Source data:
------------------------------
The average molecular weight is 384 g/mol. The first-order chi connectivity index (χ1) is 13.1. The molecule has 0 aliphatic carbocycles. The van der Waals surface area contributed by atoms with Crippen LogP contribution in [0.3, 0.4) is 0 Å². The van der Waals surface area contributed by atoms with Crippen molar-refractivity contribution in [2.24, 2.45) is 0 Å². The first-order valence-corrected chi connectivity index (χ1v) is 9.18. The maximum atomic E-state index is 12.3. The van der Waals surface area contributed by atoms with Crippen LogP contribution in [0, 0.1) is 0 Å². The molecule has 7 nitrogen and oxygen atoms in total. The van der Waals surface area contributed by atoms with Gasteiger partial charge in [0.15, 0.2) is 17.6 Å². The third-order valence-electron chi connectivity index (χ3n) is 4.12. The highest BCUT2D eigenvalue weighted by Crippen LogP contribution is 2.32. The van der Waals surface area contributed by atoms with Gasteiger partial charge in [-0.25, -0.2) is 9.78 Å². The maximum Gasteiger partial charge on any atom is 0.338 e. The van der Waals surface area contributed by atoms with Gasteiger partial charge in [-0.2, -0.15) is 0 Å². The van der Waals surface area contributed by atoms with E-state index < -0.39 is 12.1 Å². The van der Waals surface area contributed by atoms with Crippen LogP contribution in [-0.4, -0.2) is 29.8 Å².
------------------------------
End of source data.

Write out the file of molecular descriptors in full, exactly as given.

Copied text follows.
The average molecular weight is 384 g/mol. The first-order chi connectivity index (χ1) is 13.1. The molecule has 0 aliphatic carbocycles. The van der Waals surface area contributed by atoms with Crippen LogP contribution in [0.3, 0.4) is 0 Å². The van der Waals surface area contributed by atoms with Crippen molar-refractivity contribution in [2.24, 2.45) is 0 Å². The first-order valence-corrected chi connectivity index (χ1v) is 9.18. The maximum atomic E-state index is 12.3. The van der Waals surface area contributed by atoms with Crippen LogP contribution in [0, 0.1) is 0 Å². The molecule has 7 nitrogen and oxygen atoms in total. The van der Waals surface area contributed by atoms with Gasteiger partial charge in [0.15, 0.2) is 17.6 Å². The third-order valence-electron chi connectivity index (χ3n) is 4.12. The highest BCUT2D eigenvalue weighted by Crippen LogP contribution is 2.32. The van der Waals surface area contributed by atoms with Gasteiger partial charge in [-0.25, -0.2) is 9.78 Å². The maximum Gasteiger partial charge on any atom is 0.338 e. The van der Waals surface area contributed by atoms with Gasteiger partial charge in [-0.2, -0.15) is 0 Å². The van der Waals surface area contributed by atoms with E-state index < -0.39 is 12.1 Å². The van der Waals surface area contributed by atoms with Crippen LogP contribution in [-0.4, -0.2) is 29.8 Å².